ELI STOKOLS, MSNBC POLITICAL ANALYST: Usually, when you parse what Donald Trump says, he`ll say something like, you know, a lot of people don`t know this. That`s code for I just found this out.

(END VIDEO CLIP)

WILLIAMS: This is back in the news this week because the president has uttered some gems in the past few days and thus attracted the attraction of Jenna Johnson of "The Washington Post". In an article under the headline "People don`t realize: Trump and the historical facts he wants you to know," she writes that these tells of Donald Trump, "Often begin with some variation of the phrase `Most people don`t know` and end with a nugget of information that many of those surrounding him, fellow world leaders, diplomats, journalists, politicians or aides do indeed already know. And indeed when you search for the president`s phraseology on this front, when he is speaking about known things in history that may indeed be brand-new to him, there is a lot of material in the archives."

(BEGIN VIDEO CLIP)

TRUMP: What people don`t realize about Clemson, it`s a great academic school.

But what a lot of people don`t know is that universities get massive tax breaks.

A lot of people don`t know what a community college means.

Nobody knew that health care could be so complicated.

We will pay not to take the insurance. People don`t understand that.

A lot of people don`t know the Air Force One project is actually two plans.

People don`t realize it.

A lot of people don`t know it but our country`s in trouble.

People don`t realize we are an unbelievably divided country.

People don`t realize, you know, the Civil War, you think about it, why? People don`t ask that question.

A lot of people don`t realize that Abraham Lincoln, the great Abraham Lincoln was a Republican.

So few people remember but Republicans are the party of Abraham Lincoln.

Most people don`t even know he was a Republican, right? Does anyone know? A lot of people don`t know that.

It`s like people forget.

People don`t realize that, take a look.

You don`t realize how important you are.

People don`t know it. Canada is very smooth.

Ppeople don`t realize Canada has been very rough.

France is America`s first and oldest ally. A lot of people don`t know that.

China puts barriers on trade. A lot of people don`t even know that.

What many people don`t know is that South Korea is a major trading partner with the United States.

The economy in Italy is one of America`s trading partners. A lot of people don`t know that.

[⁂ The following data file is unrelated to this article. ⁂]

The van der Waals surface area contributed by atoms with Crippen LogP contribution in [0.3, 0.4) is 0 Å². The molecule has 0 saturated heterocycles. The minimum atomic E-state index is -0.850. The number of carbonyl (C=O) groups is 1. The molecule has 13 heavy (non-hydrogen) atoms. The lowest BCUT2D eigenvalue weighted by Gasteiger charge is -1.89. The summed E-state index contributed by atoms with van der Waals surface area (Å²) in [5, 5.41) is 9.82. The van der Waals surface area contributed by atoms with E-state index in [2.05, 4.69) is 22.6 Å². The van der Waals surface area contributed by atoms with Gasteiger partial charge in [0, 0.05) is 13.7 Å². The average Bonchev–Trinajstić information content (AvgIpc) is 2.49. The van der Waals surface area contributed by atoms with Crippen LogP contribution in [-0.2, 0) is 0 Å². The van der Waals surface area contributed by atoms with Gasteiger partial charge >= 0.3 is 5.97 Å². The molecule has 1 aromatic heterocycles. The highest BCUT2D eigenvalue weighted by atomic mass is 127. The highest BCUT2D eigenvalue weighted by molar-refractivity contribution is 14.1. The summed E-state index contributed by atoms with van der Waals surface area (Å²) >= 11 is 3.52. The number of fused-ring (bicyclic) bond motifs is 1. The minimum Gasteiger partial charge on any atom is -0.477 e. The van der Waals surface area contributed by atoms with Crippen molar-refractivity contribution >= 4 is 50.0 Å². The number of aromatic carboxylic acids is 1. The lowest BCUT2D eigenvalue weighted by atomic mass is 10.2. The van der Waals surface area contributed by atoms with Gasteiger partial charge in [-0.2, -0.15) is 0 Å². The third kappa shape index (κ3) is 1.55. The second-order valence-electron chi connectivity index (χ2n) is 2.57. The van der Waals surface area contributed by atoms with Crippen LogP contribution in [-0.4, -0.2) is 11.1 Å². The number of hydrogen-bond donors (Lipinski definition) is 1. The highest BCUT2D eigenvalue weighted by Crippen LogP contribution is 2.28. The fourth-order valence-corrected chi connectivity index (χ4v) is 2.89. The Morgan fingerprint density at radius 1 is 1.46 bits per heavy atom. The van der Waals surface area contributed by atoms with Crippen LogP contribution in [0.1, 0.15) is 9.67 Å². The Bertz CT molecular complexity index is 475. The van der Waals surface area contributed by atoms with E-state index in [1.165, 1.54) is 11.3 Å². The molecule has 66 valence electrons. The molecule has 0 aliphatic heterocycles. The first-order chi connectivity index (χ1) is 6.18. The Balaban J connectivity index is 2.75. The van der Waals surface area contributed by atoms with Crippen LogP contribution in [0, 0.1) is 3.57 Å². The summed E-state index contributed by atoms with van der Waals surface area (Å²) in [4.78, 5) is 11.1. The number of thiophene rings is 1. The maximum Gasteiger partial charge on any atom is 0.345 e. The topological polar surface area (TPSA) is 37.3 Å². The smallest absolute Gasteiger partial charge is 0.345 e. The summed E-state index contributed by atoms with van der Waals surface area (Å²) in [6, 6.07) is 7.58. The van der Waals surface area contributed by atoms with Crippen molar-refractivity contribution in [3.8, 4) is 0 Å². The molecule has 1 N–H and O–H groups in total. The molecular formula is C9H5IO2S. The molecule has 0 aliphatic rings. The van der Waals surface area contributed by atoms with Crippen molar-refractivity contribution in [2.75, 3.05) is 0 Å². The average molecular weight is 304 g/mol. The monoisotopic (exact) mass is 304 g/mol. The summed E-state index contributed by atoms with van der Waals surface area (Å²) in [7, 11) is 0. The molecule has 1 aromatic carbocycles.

Iraq has among the greatest oil reserves in the world, which a lot of people don`t even know.

Afghanistan has tremendous minerals which a lot of people don`t know.

A couple of papers said Donald Trump doesn`t realize that the Crimea was already taken. I know it two years ago approximately.

I also know things other people don`t know.

UNIDENTIFIED FEMALE: What do you know that other people don`t know?

TRUMP: You`ll find out on Tuesday or Wednesday.

(END VIDEO CLIP)

WILLIAMS: It`s unclear whether the president ever followed up on that Tuesday or Wednesday. So another break for us. And coming up, the era that ended the day with so little fanfare. In fact, it`s fair to say Americans hardly noticed today`s historic change.

(COMMERCIAL BREAK)

WILLIAMS: Last thing before we go tonight, with a whimper and not a bang, the Castros are gone from power in Cuba, no shots fired, no missiles launched, no exodus of refugees headed north to our shores. For the first time in 58 years, the leader of Cuba is not named Castro and the new guy turns 58 just tomorrow. He is Miguel Diaz-Canel. And part of the reason today didn`t feel earth shattering is his bio, he`s a long-time Communist Party official, used to run higher education in Cuba. He enjoys a down-to- earth image.

And make no mistake, Raul Castro, who replaced his brother Fidel Castro, of course, Raul is 86 years old and is stepping away. While he will still retain various titles, real and honorific and a slew of other Castros remain in government and sprinkled throughout the legislature, including one who is the chief of intelligence.

While Cuba is not a changed country tonight, the change at the top is enough to cause Americans of a certain age to reflect. Cuba gave an entire generation of Americans its greatest scare. It tested our young and later martyred president. It tested the world`s ability to hold together. It taught us about the awesome power and hair trigger danger of the nuclear age.

While it is hard to conjure this today, think of this, during the Cuban missile crisis there were Americans who went off to work in the morning not sure that they would see their families again. Ten U.S. presidents dealt with the potential threat posed by Cuban leaders named Castro, just 90 miles to our south where today a new era quietly got underway.

That`s our broadcast on a Thursday night. Thank you so very much for being here with us. Good night from NBC News headquarters here in New York.

THIS IS A RUSH TRANSCRIPT. THIS COPY MAY NOT BE IN ITS FINAL FORM AND MAY BE UPDATED. END